Students, staff come together amid Russia-Ukraine conflict to support Ukrainians
March 25, 2022
“There’s definitely a large portion of the students here at DGN who feel united in the face of the conflict we’re seeing between Russia and Ukraine,” Empowerment Club Humanitarian Committee leader Madeline From said. “I believe it [this unity] evokes a compassion that transcends political divides, religious views and so many other areas of division.”
As the conflict between Russia and Ukraine continues, students and staff evoke a sense of collective sympathy for the Ukrainians and are coming together to help them through their actions. Whether spreading awareness of the foreign crisis or raising money and donations, a unified feeling envelops the school as students and staff work to support the Ukrainians.
“It’s not a scandalous position to be concerned about war, to be concerned about humanitarian crises,” social studies teacher Justin Ashton said. “I think what’s unifying about that is people can see that there is suffering in the world, and if there’s something that we can do to solve it or to try and help or impact positively, we will reach out and try to do that.”
We [were] seeing students and staff left and right dropping off items at the donation table. It [brought] a focus where you [could] come together and unify around one cause, and it [gave] a purpose for students.”
— Karen Spahr-Thomas
On the one hand, numerous students and staff members are coming together to spread awareness of the Russia-Ukraine conflict in an attempt to inform others about it and inspire them to do their part to help and support the Ukrainians.
For Ashton, keeping his students up to date about the foreign crisis is a regular endeavor.
“In Government and my Global Connections classes, I talk pretty extensively about it [the war],” Ashton said. “I post updates on Google Classroom for students to be able to see what’s going on. We [teachers] have tried to present the facts of the case and look at the humanitarian side and the concerns of the innocent civilians that are [involved], both in Ukraine and in Russia.”
Similarly, From recently presented about the Russia-Ukraine conflict in an Empowerment Club meeting, which she feels was both out of personal sympathy and an urge to spread the news about what is happening.
“I wanted to present about the Russia-Ukraine conflict because it can be really difficult to decipher the truth and the most important facts of the matter when you’re being bombarded with overwhelming media sources, opinions and myths,” From said. “Humanitarian aid is [also] something very near and dear to my heart, so I [felt] compelled to help out with this matter as much as possible— and sharing factual, trustworthy information seemed like a great place to start.”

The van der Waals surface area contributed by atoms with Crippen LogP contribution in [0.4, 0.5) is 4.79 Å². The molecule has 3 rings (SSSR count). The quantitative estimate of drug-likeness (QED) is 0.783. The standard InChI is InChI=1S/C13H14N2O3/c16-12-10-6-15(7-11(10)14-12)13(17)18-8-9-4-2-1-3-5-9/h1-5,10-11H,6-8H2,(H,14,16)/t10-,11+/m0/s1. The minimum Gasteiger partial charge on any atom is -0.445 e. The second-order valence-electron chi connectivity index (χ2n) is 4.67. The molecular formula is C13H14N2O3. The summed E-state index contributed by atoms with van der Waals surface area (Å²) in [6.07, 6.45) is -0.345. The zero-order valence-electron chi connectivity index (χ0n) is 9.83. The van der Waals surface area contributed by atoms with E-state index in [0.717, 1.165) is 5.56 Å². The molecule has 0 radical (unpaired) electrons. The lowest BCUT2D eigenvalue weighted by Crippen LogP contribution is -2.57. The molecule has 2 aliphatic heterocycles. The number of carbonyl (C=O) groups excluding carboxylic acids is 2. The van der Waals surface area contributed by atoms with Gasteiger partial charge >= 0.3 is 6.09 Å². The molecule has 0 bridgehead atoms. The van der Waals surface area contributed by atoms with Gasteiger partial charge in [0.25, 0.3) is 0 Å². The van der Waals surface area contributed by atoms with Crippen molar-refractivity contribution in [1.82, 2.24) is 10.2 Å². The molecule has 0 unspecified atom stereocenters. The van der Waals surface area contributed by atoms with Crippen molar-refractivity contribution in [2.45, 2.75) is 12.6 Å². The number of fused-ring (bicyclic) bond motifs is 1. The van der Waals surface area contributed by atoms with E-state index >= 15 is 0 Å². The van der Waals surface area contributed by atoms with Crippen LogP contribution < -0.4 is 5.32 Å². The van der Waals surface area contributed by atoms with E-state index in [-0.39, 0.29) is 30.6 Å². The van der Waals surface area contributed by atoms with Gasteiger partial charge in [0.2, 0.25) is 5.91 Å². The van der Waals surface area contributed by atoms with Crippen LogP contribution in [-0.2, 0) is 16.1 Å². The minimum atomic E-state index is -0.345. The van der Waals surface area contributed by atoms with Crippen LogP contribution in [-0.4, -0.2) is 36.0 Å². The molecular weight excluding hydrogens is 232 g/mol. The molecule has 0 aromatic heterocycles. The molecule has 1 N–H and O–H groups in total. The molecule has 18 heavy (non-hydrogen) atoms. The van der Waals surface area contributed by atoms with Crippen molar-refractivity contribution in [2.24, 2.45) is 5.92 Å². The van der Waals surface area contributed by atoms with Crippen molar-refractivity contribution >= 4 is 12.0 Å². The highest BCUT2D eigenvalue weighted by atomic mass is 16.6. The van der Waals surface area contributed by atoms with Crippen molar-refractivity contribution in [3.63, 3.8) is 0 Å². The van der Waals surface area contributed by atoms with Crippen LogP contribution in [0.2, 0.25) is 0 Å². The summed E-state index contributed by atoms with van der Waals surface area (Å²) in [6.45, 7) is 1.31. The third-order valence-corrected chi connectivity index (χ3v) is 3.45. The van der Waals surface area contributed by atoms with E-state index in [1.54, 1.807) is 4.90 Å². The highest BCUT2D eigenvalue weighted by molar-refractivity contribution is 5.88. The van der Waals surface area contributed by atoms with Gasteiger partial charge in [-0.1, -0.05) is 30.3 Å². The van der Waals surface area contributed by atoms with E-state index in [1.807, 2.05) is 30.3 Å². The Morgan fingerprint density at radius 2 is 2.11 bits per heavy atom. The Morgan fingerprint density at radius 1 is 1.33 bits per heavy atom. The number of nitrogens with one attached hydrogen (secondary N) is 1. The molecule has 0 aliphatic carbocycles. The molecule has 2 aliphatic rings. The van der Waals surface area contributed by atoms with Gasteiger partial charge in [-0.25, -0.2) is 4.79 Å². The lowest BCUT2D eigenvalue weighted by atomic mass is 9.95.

But students and staff do not limit their sharing of news about the Russia-Ukraine conflict to clubs and classes. For instance, junior Kiley Kapral also tries to promote the Ukrainians and to share news of the war on Instagram.
“I feel that personally, it can help if you’re posting about the war and spreading awareness. If we didn’t know [about the conflict], we wouldn’t have known that Vladimir Zelinsky is fighting for his country—which is really powerful. [And] the more that we spread, the more Ukraine can get goods and resources to keep fighting,” Kapral said. “I [also] feel like standing up for people is just what I’ve been meant to do in my life.”
Along with spreading awareness of the Russia-Ukraine conflict, students and staff are supporting the Ukrainians by collecting donations and money for them.
One such effort was the Ukrainian Donation Drive, which both Empowerment Club and German Club led from March 8 through March 18. Students and staff alike donated various items, including (yet not limited to) first-aid kits, hygiene products, baby products and non-perishable food. According to Spahr-Thomas, students and staff donated over 5 thousand pounds (2.5 tons) of items.
“We [were] seeing students and staff left and right dropping off items at the donation table,” Spahr-Thomas said. “It [brought] a focus where you [could] come together and unify around one cause, and it [gave] a purpose for students.”
The two clubs are now selling wristbands sporting the colors of the Ukrainian flag—yellow and blue—for $5 each. German Club sponsor Gunde Burritt explained how they raised roughly $2 thousand so far and that with the Russia-Ukraine war still at large, German Club intends to resume the sale after spring break.
“Mrs. Spahr-Thomas and I have been organizing the whole ‘Ukraine humanitarian help’ fundraiser together. We collected a huge amount of items to be shipped to [Ukrainians] in Poland [and] Lviv, and now we’re selling the wristbands to continue to help in a different way,” Burritt said. “Our community has been insanely generous with donations as well as helping out in person. Many students and staff have bought wristbands and are wearing them to show their support for a country that has been invaded unprovoked.”
All of these measures considered, the Russia-Ukraine conflict still prevails, and the Ukrainians need all of the help they can get. With that said, From encourages students and staff to still keep the Ukrainians in their hearts and to all continue supporting them as their war with Russia wages on.
“I think it’s important for people to realize that we’re watching history as it unfolds. The hard part about this is that it means we have to continually update ourselves on what’s happening and what changes are being made. But I would urge everyone to stay diligent—to keep watching the news, to keep reading trustworthy articles and to keep the conversation going,” From said. “Let’s not get bored of this issue because it’s not as new anymore—we absolutely have to continue to remain invested.”